It’s January, which means once again, I’m back in Thailand’s most northwestern province, Mae Hong Son. I’ve been visiting the area since 1998, and for the last five years or so, have made a point of trying to spend at least a couple weeks here every winter. During this season, in some parts of the province, temperatures edge close to freezing, and the cold weather is undoubtedly one thing that draws me here year after year.
I’m also drawn to the scenery. The shot below:
was taken in Ban Huay Pha, a village about 16km from Mae Hong Son city. It’s just one of several beautiful vistas one encounters on this short drive, which toward the tail end of the cold season is painted in shades of red, purple, pink and orange by the changing leaves of the teak trees.
And I’d be lying if I said that I didn’t come for the food. The majority of people in Mae Hong Son are Thai Yai, the Tai ethnic group also known as Shan, and have a distinct cuisine. Conservative tastes, a palpable Burmese influence, a reliance on emblematically local ingredients — sesame, tomatoes, soybeans, turmeric, garlic and shallots come to mind — and relative isolation have left their dishes staunchly local and virtually unavailable outside of the province.
I was reminded of the particular uniqueness of this food while in Ban Huay Pha — a short walk from where the photo above was taken — where I encountered a small group of people making khao puk ngaa (ข้าวปุกงา), a Thai Yai sweet made by pounding freshly-steamed sticky rice with sesame.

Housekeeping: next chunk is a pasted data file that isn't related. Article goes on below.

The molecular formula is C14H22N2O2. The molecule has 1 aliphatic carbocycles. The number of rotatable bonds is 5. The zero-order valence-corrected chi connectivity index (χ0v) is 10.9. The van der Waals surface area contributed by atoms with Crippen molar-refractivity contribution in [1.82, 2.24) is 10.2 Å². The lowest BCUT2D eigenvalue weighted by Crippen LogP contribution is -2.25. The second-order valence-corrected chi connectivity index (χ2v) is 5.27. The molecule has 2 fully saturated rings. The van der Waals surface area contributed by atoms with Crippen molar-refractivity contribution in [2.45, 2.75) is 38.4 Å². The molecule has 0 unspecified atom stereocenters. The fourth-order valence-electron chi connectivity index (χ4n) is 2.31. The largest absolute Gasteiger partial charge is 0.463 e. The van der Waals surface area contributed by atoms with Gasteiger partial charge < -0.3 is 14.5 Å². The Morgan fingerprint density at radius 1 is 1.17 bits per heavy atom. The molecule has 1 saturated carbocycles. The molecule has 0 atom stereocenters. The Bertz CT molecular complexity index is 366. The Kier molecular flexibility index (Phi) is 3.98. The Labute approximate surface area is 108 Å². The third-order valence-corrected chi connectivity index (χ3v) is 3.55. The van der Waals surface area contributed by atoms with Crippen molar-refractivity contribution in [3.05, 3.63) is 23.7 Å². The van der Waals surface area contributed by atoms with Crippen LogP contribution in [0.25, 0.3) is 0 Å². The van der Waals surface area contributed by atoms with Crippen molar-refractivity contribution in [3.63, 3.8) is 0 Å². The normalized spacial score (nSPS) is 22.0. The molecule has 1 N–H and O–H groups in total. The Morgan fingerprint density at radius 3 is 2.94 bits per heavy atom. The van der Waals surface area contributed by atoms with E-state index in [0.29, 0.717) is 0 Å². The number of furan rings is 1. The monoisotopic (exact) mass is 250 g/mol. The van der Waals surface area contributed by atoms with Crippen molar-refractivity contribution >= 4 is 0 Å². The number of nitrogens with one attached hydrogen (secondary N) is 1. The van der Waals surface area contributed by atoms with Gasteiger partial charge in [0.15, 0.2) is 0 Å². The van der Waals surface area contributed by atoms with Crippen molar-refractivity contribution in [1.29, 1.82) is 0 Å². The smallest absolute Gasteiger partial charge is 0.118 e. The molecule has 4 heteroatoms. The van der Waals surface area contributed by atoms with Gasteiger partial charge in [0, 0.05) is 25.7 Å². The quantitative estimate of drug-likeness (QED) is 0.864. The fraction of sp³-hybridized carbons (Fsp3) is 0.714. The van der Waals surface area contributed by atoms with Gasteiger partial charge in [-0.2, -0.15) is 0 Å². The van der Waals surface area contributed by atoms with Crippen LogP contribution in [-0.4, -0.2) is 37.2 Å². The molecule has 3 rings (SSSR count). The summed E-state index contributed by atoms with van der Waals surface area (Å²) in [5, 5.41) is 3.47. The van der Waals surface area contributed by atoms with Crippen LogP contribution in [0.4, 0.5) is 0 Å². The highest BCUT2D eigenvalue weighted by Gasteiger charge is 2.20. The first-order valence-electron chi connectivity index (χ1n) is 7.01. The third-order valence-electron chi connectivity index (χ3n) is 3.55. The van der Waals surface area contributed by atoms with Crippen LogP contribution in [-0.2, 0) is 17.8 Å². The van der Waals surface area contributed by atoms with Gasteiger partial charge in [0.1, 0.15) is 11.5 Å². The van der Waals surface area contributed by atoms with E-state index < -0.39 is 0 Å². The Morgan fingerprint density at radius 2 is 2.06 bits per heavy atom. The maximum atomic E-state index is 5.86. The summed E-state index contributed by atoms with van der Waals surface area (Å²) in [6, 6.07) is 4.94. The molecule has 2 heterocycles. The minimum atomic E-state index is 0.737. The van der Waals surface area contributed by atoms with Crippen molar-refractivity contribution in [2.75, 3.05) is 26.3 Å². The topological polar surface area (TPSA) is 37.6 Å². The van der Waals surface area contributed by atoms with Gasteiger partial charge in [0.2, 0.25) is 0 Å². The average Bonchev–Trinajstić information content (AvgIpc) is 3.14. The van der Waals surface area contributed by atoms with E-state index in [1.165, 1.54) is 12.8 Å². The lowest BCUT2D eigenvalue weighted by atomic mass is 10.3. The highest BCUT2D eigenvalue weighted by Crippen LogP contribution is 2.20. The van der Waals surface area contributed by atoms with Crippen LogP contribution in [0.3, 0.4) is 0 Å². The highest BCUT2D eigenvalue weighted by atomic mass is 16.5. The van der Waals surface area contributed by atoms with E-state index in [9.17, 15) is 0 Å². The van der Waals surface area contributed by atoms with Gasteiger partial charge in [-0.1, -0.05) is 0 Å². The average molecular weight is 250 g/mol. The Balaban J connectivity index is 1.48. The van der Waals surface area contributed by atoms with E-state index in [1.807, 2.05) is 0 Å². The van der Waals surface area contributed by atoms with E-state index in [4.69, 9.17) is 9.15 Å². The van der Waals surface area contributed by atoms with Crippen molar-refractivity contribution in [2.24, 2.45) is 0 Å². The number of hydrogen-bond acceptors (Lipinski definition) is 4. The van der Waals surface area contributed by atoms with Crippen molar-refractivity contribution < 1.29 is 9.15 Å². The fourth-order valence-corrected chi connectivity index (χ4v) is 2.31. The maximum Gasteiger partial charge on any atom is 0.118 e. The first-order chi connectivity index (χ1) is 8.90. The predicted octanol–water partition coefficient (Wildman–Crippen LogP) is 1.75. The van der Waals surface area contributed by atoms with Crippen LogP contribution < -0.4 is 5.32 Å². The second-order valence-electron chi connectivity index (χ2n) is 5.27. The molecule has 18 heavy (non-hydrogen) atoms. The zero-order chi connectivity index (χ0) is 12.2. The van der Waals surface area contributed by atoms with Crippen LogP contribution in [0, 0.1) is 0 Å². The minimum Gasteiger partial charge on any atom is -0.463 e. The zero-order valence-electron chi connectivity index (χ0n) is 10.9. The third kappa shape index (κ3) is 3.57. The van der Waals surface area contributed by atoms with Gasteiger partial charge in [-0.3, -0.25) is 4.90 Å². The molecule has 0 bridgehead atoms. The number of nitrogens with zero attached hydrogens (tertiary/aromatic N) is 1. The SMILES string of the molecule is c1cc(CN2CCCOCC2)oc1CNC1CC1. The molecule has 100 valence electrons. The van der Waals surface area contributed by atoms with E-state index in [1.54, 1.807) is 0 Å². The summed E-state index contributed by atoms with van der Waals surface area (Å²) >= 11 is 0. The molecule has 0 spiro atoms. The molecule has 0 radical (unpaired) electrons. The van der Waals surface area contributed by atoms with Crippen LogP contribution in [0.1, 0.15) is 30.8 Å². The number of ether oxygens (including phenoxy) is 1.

As pictured at the top of this post, this was done in a heavy wooden mortar, and with long bamboo poles functioning as pestles. While the men pounded, the woman would toss in spoonfuls of black sesame seeds. After several minutes of this, the rice emerged as a warm, soft, rather dark blob. A chunk was pulled off and offered to me; I was told to dip it in melted sugarcane. Eating the sweet, I was struck by the fact that this experience, from the setting — a tidy Thai Yai village perched at the edge of a mountain valley — to the unique flavours — those of sticky rice and sugarcane from the valleys, and sesame seeds from the hills — could really only be had in Mae Hong Son.
I’ve lined up a few more posts on the food of Mae Hong Son and look forward to sharing more about this area’s unique countryside, people and flavours.